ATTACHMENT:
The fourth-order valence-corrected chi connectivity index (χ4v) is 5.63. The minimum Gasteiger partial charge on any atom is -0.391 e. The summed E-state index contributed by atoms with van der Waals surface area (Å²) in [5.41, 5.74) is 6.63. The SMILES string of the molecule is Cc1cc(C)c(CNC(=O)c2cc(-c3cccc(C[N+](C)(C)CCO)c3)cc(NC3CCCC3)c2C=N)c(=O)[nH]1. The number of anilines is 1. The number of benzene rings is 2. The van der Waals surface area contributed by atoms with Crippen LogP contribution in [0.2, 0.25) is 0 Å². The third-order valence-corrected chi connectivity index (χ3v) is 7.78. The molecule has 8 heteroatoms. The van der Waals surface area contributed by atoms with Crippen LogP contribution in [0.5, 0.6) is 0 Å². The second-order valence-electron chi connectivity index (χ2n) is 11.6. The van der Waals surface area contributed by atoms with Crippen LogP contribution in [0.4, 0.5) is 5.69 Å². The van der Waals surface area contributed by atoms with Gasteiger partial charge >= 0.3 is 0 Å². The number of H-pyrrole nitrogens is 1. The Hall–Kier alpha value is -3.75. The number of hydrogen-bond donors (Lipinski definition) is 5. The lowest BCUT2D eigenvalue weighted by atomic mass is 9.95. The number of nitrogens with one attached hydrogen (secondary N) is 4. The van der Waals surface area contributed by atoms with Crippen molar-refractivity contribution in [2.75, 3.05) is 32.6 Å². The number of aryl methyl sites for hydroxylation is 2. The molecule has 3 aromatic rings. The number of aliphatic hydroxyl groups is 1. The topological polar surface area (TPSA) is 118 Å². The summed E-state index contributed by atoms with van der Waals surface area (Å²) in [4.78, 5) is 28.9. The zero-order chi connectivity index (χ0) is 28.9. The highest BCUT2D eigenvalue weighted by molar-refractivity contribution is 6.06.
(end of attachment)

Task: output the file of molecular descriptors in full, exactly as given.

The fourth-order valence-corrected chi connectivity index (χ4v) is 5.63. The minimum Gasteiger partial charge on any atom is -0.391 e. The summed E-state index contributed by atoms with van der Waals surface area (Å²) in [5.41, 5.74) is 6.63. The SMILES string of the molecule is Cc1cc(C)c(CNC(=O)c2cc(-c3cccc(C[N+](C)(C)CCO)c3)cc(NC3CCCC3)c2C=N)c(=O)[nH]1. The number of anilines is 1. The number of benzene rings is 2. The van der Waals surface area contributed by atoms with Crippen LogP contribution in [0.2, 0.25) is 0 Å². The third-order valence-corrected chi connectivity index (χ3v) is 7.78. The molecule has 8 heteroatoms. The van der Waals surface area contributed by atoms with Crippen LogP contribution in [0.5, 0.6) is 0 Å². The second-order valence-electron chi connectivity index (χ2n) is 11.6. The van der Waals surface area contributed by atoms with Crippen LogP contribution in [0.4, 0.5) is 5.69 Å². The van der Waals surface area contributed by atoms with Gasteiger partial charge >= 0.3 is 0 Å². The number of H-pyrrole nitrogens is 1. The Hall–Kier alpha value is -3.75. The number of hydrogen-bond donors (Lipinski definition) is 5. The lowest BCUT2D eigenvalue weighted by atomic mass is 9.95. The number of nitrogens with one attached hydrogen (secondary N) is 4. The van der Waals surface area contributed by atoms with Crippen molar-refractivity contribution in [2.75, 3.05) is 32.6 Å². The number of aryl methyl sites for hydroxylation is 2. The molecule has 3 aromatic rings. The number of aliphatic hydroxyl groups is 1. The topological polar surface area (TPSA) is 118 Å². The summed E-state index contributed by atoms with van der Waals surface area (Å²) in [4.78, 5) is 28.9. The zero-order chi connectivity index (χ0) is 28.9. The highest BCUT2D eigenvalue weighted by molar-refractivity contribution is 6.06.